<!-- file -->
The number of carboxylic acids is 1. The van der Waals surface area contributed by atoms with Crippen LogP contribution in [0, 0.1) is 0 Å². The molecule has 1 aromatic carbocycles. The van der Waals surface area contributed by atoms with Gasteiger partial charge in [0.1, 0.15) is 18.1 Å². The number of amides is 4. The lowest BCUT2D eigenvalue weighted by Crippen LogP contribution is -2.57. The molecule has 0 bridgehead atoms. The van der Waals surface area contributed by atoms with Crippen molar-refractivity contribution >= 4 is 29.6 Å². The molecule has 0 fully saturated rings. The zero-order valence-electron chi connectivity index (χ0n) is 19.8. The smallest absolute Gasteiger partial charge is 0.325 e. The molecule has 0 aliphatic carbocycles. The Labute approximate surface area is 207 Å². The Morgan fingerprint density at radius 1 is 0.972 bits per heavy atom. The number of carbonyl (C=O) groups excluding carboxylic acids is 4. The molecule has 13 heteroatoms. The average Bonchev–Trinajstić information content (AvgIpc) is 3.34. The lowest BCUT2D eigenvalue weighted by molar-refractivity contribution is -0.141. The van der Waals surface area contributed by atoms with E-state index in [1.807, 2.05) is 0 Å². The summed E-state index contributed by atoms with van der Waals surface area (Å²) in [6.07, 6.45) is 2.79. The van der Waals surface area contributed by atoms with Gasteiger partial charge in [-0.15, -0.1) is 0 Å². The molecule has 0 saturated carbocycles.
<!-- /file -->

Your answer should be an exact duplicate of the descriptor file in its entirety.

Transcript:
The number of carboxylic acids is 1. The van der Waals surface area contributed by atoms with Crippen LogP contribution in [0, 0.1) is 0 Å². The molecule has 1 aromatic carbocycles. The van der Waals surface area contributed by atoms with Gasteiger partial charge in [0.1, 0.15) is 18.1 Å². The number of amides is 4. The lowest BCUT2D eigenvalue weighted by Crippen LogP contribution is -2.57. The molecule has 0 bridgehead atoms. The van der Waals surface area contributed by atoms with Crippen molar-refractivity contribution >= 4 is 29.6 Å². The molecule has 0 fully saturated rings. The zero-order valence-electron chi connectivity index (χ0n) is 19.8. The smallest absolute Gasteiger partial charge is 0.325 e. The molecule has 0 aliphatic carbocycles. The Labute approximate surface area is 207 Å². The Morgan fingerprint density at radius 1 is 0.972 bits per heavy atom. The number of carbonyl (C=O) groups excluding carboxylic acids is 4. The molecule has 13 heteroatoms. The average Bonchev–Trinajstić information content (AvgIpc) is 3.34. The lowest BCUT2D eigenvalue weighted by molar-refractivity contribution is -0.141. The van der Waals surface area contributed by atoms with E-state index in [1.807, 2.05) is 0 Å². The summed E-state index contributed by atoms with van der Waals surface area (Å²) in [6.07, 6.45) is 2.79. The van der Waals surface area contributed by atoms with Gasteiger partial charge in [-0.15, -0.1) is 0 Å². The molecule has 0 saturated carbocycles.